When I stumble across sex at age 13 it changed everything. I didn’t need my fantasy worlds as often to distract myself. I found a new distraction that was more stimulating than anything else I had ever encountered. It was a drug and it kept me high.
So, what does all of this have to do with the inner child?
He is a storage unit filled with past pain points I had suppressed. But when a negative event occurred in my life that reminded my inner kid of past trauma (emotional triggers) he became activated and led me to run off using sex to distract myself from the emotional distress. The reason this worked so effectively for decades, is the fact I wasn’t aware my inner child existed. He was running the show.
My recovery involved understanding the core emotional triggers that activate my inner child. These triggers include:
- I feel left behind
- I feel ignored (invisible)
- I feel I have no voice
- I feel like a fraud
- I feel bored
- I feel disrespected
When I was in my addictive stage, if an event occurred that involved any of those core emotional triggers my inner child was activated, and I was off and running to distract myself with destructive sexual behaviors.
Understanding all of this led me to develop the Inner Child Recovery Process. Recovery using this process includes:
- Awareness of the inner child and his capabilities.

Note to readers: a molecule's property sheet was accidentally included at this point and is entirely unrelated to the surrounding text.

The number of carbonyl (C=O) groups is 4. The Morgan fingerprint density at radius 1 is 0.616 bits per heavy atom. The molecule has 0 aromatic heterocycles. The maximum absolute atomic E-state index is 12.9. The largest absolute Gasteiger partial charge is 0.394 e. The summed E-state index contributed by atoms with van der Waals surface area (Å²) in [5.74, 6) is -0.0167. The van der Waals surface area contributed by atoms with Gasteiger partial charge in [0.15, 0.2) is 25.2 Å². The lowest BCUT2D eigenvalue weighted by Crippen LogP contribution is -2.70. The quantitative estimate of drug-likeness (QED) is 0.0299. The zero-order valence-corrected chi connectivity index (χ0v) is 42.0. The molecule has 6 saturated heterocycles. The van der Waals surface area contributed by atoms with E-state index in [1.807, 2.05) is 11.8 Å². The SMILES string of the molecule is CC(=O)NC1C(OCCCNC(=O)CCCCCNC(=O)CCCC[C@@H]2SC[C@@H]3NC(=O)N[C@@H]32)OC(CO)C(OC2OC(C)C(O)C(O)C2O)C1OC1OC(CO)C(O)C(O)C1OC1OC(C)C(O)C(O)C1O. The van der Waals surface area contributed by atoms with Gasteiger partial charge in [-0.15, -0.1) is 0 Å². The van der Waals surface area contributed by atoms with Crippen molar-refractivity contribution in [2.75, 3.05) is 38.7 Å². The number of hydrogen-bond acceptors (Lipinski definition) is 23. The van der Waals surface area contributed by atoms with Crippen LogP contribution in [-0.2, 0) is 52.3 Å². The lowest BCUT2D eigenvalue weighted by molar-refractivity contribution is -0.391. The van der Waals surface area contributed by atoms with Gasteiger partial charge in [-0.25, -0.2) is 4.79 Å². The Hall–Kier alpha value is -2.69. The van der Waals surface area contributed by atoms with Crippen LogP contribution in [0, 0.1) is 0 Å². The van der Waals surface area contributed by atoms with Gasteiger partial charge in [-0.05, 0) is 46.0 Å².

- Identifying the core emotional triggers that activate the kid.
- Learning to process the emotional pain associated with those triggers instead of avoiding them.
- Focusing on slowing everything down and becoming less compulsive and more responsive to situations and people.
- Using “wise mind” to understand how the current situation doesn’t present the danger(s) associated with past trauma.
- Identifying positive lifelines that are used to make healthy choices after triggers have occurred.
In using this process, I have been sexually sober for nearly 20 years. That is not to say I don’t get triggered, I do (we all do). But with mindfulness and ongoing self-reflection, I have learned how to stay one step ahead of my addiction. My inner child is no longer running the show. I am. And he’s happier because of it.
I have been using this Inner Child Recovery Process with great success in my private practice and now it’s available to everyone who is struggling with this disorder. Learn more at http://www.innerchild-sexaddiction.com. The book, “Going Deeper: How the Inner Child Impacts Your Sexual Addiction” is available on Amazon.
- Am I a sex addict?
- Betrayal Recovery
- Children and pornography
- Faithful Husband
- Give Up Lust for Lent
- How the Inner Child Impacts Porn Addiction
- Learning to trust again
- Men against porn
- Pornography Addiction
- Recovering from pornography addiction
- Removing Your Shame Label
- Sex Addiction and the inner child
- Sexual Addiction Books
- Sexual exploitation
- Sexual Integrity
- Sexual shame
- Sexually Addicted Husband
- Sexually assaulted
- Struggling with Porn
- Turning to God to Stop Porn
- War Against Porn
- wives and pornography
- Wives grieving
- Women against pornography
- women and pornography
- women as sex objects
- Women who hate porn